2014-12-01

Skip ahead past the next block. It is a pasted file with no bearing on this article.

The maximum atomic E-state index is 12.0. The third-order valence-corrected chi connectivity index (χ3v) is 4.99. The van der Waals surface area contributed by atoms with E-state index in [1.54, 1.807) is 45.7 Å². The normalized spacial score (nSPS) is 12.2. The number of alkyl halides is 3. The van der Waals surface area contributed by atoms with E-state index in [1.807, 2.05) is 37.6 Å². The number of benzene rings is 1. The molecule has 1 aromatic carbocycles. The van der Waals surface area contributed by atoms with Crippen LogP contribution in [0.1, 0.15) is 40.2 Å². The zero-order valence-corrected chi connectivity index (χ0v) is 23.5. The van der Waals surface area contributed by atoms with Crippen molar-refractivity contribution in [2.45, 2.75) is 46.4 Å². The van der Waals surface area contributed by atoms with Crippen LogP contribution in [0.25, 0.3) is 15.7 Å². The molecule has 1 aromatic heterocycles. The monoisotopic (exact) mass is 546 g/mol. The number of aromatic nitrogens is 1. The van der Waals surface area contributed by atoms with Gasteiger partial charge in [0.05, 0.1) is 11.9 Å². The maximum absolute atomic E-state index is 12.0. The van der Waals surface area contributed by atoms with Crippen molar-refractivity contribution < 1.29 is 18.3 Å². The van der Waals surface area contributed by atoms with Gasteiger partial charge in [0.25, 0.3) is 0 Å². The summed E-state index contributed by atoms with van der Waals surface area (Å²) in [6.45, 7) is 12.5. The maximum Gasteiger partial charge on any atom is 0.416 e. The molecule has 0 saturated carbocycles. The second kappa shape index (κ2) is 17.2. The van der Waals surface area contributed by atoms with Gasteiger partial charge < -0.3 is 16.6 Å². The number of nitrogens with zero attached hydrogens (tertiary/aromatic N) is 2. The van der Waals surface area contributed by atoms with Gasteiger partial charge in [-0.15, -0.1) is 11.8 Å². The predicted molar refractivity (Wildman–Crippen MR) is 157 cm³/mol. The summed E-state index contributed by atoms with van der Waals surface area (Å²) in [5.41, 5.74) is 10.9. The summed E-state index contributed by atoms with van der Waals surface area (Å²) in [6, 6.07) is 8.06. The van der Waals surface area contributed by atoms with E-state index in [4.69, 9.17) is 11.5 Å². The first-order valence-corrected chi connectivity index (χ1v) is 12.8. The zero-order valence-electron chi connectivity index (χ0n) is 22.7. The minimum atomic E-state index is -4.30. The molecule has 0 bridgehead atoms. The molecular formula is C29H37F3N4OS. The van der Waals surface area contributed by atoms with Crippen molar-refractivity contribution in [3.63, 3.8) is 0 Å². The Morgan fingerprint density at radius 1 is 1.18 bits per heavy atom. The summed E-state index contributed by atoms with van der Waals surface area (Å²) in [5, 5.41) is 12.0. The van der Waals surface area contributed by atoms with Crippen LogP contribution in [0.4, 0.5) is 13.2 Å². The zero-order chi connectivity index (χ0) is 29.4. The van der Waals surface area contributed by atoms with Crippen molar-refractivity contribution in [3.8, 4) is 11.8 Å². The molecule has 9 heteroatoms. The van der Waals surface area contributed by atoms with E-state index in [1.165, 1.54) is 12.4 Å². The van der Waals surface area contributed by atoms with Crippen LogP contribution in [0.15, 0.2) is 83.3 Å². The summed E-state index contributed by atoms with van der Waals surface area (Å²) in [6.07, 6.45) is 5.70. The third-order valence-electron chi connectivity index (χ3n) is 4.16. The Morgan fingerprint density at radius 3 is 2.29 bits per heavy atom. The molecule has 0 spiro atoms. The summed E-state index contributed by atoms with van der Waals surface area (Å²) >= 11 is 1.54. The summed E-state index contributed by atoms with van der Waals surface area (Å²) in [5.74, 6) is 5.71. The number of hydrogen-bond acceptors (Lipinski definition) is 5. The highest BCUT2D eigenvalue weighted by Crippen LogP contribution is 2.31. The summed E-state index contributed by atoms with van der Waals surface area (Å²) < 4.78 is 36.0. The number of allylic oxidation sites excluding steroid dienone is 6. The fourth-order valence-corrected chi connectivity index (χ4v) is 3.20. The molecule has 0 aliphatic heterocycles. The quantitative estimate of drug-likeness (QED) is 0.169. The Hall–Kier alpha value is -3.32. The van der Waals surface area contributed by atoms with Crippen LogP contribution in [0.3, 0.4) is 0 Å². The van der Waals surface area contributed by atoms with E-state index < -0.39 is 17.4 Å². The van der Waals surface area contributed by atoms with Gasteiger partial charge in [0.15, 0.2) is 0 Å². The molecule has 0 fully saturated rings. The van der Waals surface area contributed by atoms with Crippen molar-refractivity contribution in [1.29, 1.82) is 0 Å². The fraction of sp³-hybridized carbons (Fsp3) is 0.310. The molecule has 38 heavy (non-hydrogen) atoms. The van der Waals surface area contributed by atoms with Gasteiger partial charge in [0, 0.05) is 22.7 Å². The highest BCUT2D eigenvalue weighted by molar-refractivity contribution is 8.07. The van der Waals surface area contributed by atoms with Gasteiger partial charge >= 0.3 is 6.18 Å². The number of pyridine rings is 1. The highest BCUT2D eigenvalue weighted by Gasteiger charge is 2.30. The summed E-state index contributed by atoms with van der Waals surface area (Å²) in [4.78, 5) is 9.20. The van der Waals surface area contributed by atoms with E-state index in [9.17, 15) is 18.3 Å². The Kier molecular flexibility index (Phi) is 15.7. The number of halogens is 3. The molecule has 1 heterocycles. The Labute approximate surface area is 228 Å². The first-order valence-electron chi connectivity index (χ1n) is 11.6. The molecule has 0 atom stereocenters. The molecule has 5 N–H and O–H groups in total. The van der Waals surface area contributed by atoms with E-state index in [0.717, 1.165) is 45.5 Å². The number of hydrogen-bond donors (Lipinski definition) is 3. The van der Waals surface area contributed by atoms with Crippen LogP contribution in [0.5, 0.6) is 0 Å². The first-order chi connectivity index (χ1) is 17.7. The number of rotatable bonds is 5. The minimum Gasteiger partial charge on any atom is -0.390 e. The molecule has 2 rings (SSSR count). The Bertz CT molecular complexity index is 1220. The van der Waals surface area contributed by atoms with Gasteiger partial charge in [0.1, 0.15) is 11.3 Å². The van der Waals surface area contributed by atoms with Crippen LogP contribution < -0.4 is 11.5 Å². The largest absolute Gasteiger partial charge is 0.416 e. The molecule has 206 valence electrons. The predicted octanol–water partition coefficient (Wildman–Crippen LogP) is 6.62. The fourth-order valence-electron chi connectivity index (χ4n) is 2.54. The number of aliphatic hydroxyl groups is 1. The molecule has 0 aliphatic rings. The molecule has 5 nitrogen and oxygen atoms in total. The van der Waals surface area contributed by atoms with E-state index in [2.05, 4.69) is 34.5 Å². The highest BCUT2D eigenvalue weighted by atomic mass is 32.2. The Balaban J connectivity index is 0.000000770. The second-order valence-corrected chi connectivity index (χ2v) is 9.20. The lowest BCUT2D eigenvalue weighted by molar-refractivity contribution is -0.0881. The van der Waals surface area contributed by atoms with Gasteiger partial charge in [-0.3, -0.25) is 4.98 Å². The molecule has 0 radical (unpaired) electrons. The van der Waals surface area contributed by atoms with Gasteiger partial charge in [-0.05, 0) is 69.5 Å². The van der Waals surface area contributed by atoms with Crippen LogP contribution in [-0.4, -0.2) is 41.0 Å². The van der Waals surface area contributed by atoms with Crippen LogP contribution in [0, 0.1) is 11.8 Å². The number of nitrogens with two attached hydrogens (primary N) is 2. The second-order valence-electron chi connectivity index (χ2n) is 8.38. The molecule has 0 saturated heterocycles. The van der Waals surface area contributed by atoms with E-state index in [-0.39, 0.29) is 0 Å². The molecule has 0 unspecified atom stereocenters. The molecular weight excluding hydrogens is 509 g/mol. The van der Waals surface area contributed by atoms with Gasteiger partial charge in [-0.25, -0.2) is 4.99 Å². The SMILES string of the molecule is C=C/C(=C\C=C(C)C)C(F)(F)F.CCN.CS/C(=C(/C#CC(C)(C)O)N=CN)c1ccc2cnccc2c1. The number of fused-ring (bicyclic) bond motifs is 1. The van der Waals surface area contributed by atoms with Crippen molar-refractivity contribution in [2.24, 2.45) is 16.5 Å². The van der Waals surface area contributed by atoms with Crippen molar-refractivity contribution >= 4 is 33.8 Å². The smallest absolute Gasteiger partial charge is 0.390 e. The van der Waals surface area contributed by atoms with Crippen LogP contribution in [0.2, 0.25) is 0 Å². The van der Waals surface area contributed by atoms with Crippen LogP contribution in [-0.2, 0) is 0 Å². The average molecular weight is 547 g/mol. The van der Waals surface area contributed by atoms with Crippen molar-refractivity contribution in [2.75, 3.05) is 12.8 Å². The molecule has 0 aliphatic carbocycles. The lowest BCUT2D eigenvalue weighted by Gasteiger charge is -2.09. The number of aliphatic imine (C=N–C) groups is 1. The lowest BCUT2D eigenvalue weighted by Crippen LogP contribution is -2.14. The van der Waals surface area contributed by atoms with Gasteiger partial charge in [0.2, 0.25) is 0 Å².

Interest in liquid and interfacial behavior within nano-confinements spans many disciplines. Geophysical interest originates from a desire to understand flow mechanisms through hydrocarbon-rich nano-porous shale media, especially communication between fractures and the adjacent nano-porous matrix (imbibition). This work investigates the extent of boundary layer nucleation during polar liquid flows in hydrophilic nano-confinements via discrepancies seen in viscosity and capillary pressure from their bulk values. We perform our experiments in two-dimensional nanochannels of varying size and as small as 30 nm x 60 nm in cross section and still obtain visual data with reflected differential interference contrast (DIC) microscopy. The simple geometry of the nanochannels enables the comparison against analytical transport solutions. By designing a nanochannel experiment that allows us to monitor the rate of fluid imbibition and volume loss of a trapped air pocket the liquid is imbibing into, we are able to decouple capillary pressure and viscosity from imbibition data, as well as gain information about gas partitioning at the meniscus interface. Our current experiments are performed with organic solvents within siliceous nanochannels and the results of the decoupling scheme indicate that for rectangular nanochannels with heights of 60 nm and varying widths, effective viscosity is consistently between 4-12 times higher than the bulk value and capillary pressure is around 50% less than the macroscopic Young-Laplace equation prediction. These results equate to the nucleation of wall boundary layers on the order of tens of molecular layers thick. Structured boundary layers have an inherently increased viscosity compared to the liquid bulk value, resulting in a significant reduction in imbibition efficacy. This presence of approximately 15 nm boundary layers in on the threshold of two different theories - thin bimolecular boundary layers and exclusion zones (thick boundary